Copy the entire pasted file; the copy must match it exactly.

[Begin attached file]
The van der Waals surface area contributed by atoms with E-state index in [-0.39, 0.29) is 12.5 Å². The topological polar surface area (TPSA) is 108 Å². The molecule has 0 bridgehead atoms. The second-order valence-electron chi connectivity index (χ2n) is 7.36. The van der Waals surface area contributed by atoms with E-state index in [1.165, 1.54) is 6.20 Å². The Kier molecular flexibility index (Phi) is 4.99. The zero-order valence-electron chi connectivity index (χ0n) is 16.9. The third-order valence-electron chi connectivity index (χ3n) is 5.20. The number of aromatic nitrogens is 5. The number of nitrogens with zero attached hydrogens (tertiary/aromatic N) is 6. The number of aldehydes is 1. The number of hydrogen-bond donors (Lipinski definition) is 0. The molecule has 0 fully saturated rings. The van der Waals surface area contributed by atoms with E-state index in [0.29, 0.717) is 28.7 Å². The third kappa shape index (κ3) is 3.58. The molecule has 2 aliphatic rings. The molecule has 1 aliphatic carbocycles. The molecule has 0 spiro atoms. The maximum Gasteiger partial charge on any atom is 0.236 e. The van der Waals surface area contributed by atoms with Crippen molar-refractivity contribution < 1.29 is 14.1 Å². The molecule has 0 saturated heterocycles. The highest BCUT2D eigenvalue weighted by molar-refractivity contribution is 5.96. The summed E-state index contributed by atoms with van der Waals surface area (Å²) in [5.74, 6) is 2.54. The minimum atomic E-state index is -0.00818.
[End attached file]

The van der Waals surface area contributed by atoms with E-state index in [-0.39, 0.29) is 12.5 Å². The topological polar surface area (TPSA) is 108 Å². The molecule has 0 bridgehead atoms. The second-order valence-electron chi connectivity index (χ2n) is 7.36. The van der Waals surface area contributed by atoms with E-state index in [1.165, 1.54) is 6.20 Å². The Kier molecular flexibility index (Phi) is 4.99. The zero-order valence-electron chi connectivity index (χ0n) is 16.9. The third-order valence-electron chi connectivity index (χ3n) is 5.20. The number of aromatic nitrogens is 5. The number of nitrogens with zero attached hydrogens (tertiary/aromatic N) is 6. The number of aldehydes is 1. The number of hydrogen-bond donors (Lipinski definition) is 0. The molecule has 0 fully saturated rings. The van der Waals surface area contributed by atoms with E-state index in [0.29, 0.717) is 28.7 Å². The third kappa shape index (κ3) is 3.58. The molecule has 2 aliphatic rings. The molecule has 1 aliphatic carbocycles. The molecule has 0 spiro atoms. The maximum Gasteiger partial charge on any atom is 0.236 e. The van der Waals surface area contributed by atoms with Crippen molar-refractivity contribution < 1.29 is 14.1 Å². The molecule has 0 saturated heterocycles. The highest BCUT2D eigenvalue weighted by molar-refractivity contribution is 5.96. The summed E-state index contributed by atoms with van der Waals surface area (Å²) in [5.74, 6) is 2.54. The minimum atomic E-state index is -0.00818.